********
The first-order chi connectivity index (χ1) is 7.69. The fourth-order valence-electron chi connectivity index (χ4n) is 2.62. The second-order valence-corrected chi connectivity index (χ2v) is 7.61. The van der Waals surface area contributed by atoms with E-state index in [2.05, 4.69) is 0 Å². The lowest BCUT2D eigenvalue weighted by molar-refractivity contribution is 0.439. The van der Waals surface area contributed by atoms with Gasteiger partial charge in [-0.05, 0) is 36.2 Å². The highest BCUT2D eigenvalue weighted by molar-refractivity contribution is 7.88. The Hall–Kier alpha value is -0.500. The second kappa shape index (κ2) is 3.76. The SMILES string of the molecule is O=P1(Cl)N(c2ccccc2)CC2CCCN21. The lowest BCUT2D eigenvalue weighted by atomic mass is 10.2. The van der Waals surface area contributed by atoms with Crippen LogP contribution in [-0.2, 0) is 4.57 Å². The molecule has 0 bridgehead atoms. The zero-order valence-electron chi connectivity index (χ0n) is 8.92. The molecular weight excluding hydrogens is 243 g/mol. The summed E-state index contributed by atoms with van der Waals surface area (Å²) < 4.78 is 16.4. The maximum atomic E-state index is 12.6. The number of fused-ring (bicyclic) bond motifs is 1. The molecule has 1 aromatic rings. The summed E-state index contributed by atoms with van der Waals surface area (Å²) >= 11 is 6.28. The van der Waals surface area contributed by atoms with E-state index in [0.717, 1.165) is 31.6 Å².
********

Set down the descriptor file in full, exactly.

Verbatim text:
The first-order chi connectivity index (χ1) is 7.69. The fourth-order valence-electron chi connectivity index (χ4n) is 2.62. The second-order valence-corrected chi connectivity index (χ2v) is 7.61. The van der Waals surface area contributed by atoms with E-state index in [2.05, 4.69) is 0 Å². The lowest BCUT2D eigenvalue weighted by molar-refractivity contribution is 0.439. The van der Waals surface area contributed by atoms with Gasteiger partial charge in [-0.05, 0) is 36.2 Å². The highest BCUT2D eigenvalue weighted by molar-refractivity contribution is 7.88. The Hall–Kier alpha value is -0.500. The second kappa shape index (κ2) is 3.76. The SMILES string of the molecule is O=P1(Cl)N(c2ccccc2)CC2CCCN21. The lowest BCUT2D eigenvalue weighted by atomic mass is 10.2. The van der Waals surface area contributed by atoms with Crippen LogP contribution in [-0.2, 0) is 4.57 Å². The molecule has 0 bridgehead atoms. The zero-order valence-electron chi connectivity index (χ0n) is 8.92. The molecular weight excluding hydrogens is 243 g/mol. The summed E-state index contributed by atoms with van der Waals surface area (Å²) < 4.78 is 16.4. The maximum atomic E-state index is 12.6. The number of fused-ring (bicyclic) bond motifs is 1. The molecule has 1 aromatic rings. The summed E-state index contributed by atoms with van der Waals surface area (Å²) >= 11 is 6.28. The van der Waals surface area contributed by atoms with E-state index in [0.717, 1.165) is 31.6 Å².